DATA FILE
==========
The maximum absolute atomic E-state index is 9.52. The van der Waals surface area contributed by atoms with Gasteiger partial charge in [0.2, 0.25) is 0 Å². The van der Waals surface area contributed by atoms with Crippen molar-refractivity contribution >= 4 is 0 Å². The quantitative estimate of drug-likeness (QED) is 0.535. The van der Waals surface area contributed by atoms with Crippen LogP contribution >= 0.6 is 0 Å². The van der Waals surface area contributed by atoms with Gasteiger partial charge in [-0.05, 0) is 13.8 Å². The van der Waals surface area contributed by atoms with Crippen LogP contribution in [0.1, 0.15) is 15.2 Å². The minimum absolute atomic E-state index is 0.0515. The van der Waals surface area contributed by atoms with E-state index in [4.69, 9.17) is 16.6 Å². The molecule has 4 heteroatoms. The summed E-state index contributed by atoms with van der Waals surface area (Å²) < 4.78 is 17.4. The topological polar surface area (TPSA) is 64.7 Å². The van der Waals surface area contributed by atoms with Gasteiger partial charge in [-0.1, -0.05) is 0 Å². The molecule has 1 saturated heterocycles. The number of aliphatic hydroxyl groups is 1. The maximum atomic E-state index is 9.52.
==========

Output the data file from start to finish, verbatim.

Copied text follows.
The maximum absolute atomic E-state index is 9.52. The van der Waals surface area contributed by atoms with Gasteiger partial charge in [0.2, 0.25) is 0 Å². The van der Waals surface area contributed by atoms with Crippen molar-refractivity contribution >= 4 is 0 Å². The quantitative estimate of drug-likeness (QED) is 0.535. The van der Waals surface area contributed by atoms with Crippen LogP contribution >= 0.6 is 0 Å². The van der Waals surface area contributed by atoms with Gasteiger partial charge in [-0.05, 0) is 13.8 Å². The van der Waals surface area contributed by atoms with Crippen LogP contribution in [0.1, 0.15) is 15.2 Å². The minimum absolute atomic E-state index is 0.0515. The van der Waals surface area contributed by atoms with E-state index in [4.69, 9.17) is 16.6 Å². The molecule has 4 heteroatoms. The summed E-state index contributed by atoms with van der Waals surface area (Å²) < 4.78 is 17.4. The topological polar surface area (TPSA) is 64.7 Å². The van der Waals surface area contributed by atoms with Gasteiger partial charge in [-0.1, -0.05) is 0 Å². The molecule has 1 saturated heterocycles. The number of aliphatic hydroxyl groups is 1. The maximum atomic E-state index is 9.52.